Longfellow's son, Ernest, said that his father “hated excess or extremes,” believing always in the happy medium. Basbanes concurs that he was “not a rushing river, boiling and tumbling over rocks, but the placid stream flowing through quiet meadows” (185). This view accords with assessments of Longfellow by his contemporaries. In Literary Friends and Acquaintance (1900), Howells asserted that he had never seen any fault in his goodness: “I do not mean to say that he had no faults, or that there were no better men”; rather that Longfellow lacked “meanness, or pettiness, or bitterness,” the man “had none, nor the suggestion of any” (175).
Longfellow did have a hidden darker side, if not quite a dark side, and his happiness was shadowed by tragedy. His first wife died young from complications of a miscarriage. The death of Fanny was horrific. In the presence of two young daughters, her muslin dress accidently ignited. She fled aflame to the adjacent study, where her husband helplessly tried to snuff the fire with an embrace. She died overnight. Her father died, coincidentally, the following day. Longfellow was too badly burned to attend either funeral. The scars on his face led to his growing the bardic beard that is so striking in later photographs.
Basbanes brings to bear a historical context that has heretofore passed notice. He has discovered that Fanny's fate was not rare among women during the age of muslin, the highly inflammable stuff of hooped skirts. Some of these deaths, which provoked public outcry, were even more gruesome than Fanny's.
His rendering of this event is the best chapter in Cross of Snow, the title of which derives from a sonnet, written eighteen years to the day after Fanny's death, which expressed the indelibility of Longfellow's grief. A fair copy of the poem was found among his papers and published posthumously. The controlling image is a natural anomaly: a mountainside in the Rockies where a ravine, in the shape of a cross, is so deep that the snow within it never melts.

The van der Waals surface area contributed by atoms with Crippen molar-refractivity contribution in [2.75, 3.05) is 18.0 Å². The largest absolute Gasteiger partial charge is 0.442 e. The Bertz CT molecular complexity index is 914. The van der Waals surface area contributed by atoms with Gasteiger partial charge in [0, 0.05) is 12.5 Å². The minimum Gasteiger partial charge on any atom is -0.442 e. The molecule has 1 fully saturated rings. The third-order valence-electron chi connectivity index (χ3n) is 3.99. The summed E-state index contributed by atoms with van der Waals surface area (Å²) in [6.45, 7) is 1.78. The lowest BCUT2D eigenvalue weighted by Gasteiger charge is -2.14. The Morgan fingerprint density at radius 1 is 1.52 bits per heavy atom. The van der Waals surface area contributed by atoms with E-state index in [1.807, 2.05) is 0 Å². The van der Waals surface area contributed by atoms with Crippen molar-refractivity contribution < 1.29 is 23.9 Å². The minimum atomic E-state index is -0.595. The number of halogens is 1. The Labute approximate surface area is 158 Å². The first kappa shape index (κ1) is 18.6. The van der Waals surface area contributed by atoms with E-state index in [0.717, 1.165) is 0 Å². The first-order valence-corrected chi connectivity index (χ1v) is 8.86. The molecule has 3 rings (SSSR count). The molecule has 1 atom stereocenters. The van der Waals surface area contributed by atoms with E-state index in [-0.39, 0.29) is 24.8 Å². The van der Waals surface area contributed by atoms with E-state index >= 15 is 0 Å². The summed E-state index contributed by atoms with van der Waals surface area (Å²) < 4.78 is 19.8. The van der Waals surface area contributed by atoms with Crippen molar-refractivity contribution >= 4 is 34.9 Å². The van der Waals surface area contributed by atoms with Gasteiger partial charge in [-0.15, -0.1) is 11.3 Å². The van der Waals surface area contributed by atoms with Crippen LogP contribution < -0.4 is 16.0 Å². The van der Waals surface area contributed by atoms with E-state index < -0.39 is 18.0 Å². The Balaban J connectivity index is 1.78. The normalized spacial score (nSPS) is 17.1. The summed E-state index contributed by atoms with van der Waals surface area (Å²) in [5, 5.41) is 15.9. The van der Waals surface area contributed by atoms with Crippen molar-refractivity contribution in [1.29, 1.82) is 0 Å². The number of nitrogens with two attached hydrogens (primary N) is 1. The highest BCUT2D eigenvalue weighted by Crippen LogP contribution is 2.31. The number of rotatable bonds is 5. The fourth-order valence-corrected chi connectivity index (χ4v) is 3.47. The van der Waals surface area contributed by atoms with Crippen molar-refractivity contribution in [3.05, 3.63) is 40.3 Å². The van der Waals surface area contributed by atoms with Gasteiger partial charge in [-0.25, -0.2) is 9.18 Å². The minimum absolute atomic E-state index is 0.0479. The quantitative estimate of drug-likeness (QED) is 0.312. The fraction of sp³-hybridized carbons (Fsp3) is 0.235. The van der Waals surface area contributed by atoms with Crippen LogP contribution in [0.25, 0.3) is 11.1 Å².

As for Longfellow's literary standing, Basbanes posits a conspiracy of modernist writers and critics to yank Longfellow off his pedestal and smash him to smithereens. He was “the victim of an orchestrated dismissal that may well be unique in American literary history—widely revered in one century, methodically excommunicated from the ranks of the worthy in the next” (5).
This partisan melodrama overlooks that Longfellow was far from the only nineteenth-century writer to be laid low by what Joseph Wood Krutch termed The Modern Temper (1928). Howells, for one, had an even worse time of it, and so did others deemed guilty by association with “The Genteel Tradition.”
It should not go unremarked how extraordinarily well-made this volume is, in contrast to what passes for trade books these days: shabby, disposable “product,” with thin cardboard covers and paper so pulpy it is yellowing before you crack the glued “perfect binding,” as it is called without irony. Basbanes, a bibliophile, surely had a say in the high production values, which recall the early days of Alfred A. Knopf in the 1920s, when fine design allowed the upstart immigrant to lure such literary stars as Willa Cather away from their stodgy publishers.
Cross of Snow is wrapped in a thick paper jacket, designed by John Gall, the title and author's name embossed over Julia Margaret Cameron's stunning photograph of the later Longfellow. The book is also “profusely illustrated,” as they said in the nineteenth century, with more than seventy images. My favorite shows Longfellow's obstreperous older son, Charlie, bearing a tattoo of a Japanese carp that covers his entire back. He was evidently “inked” elsewhere too. (See Christine M. E. Guth, Longfellow's Tatoos, as reviewed by Hisayo Ogushi in NEQ, September 2005). The overall book design, by Cassandra J. Pappas, features grey paper covers as close to cloth as paper can get; a deckled outer edge; sewn gatherings of quality stock; two different pictorial pastedowns, the front one in color, the rear one in a green tint; and a colophon, which identifies the body type as Adobe Garamond, an electronic rendering of a very early face.
In this respect, it might be said, Cross of Snow is a tribute from the Electronic Age to the Gutenberg Age. The reverse may also be true: a tribute from the passing age to the ascendant one. Consider Longfellow's title of his poem for the fiftieth reunion of his Bowdoin class. “Morituri Salutamus”—the words pronounced by Roman gladiators before their fatal combat: We who are about to die salute you.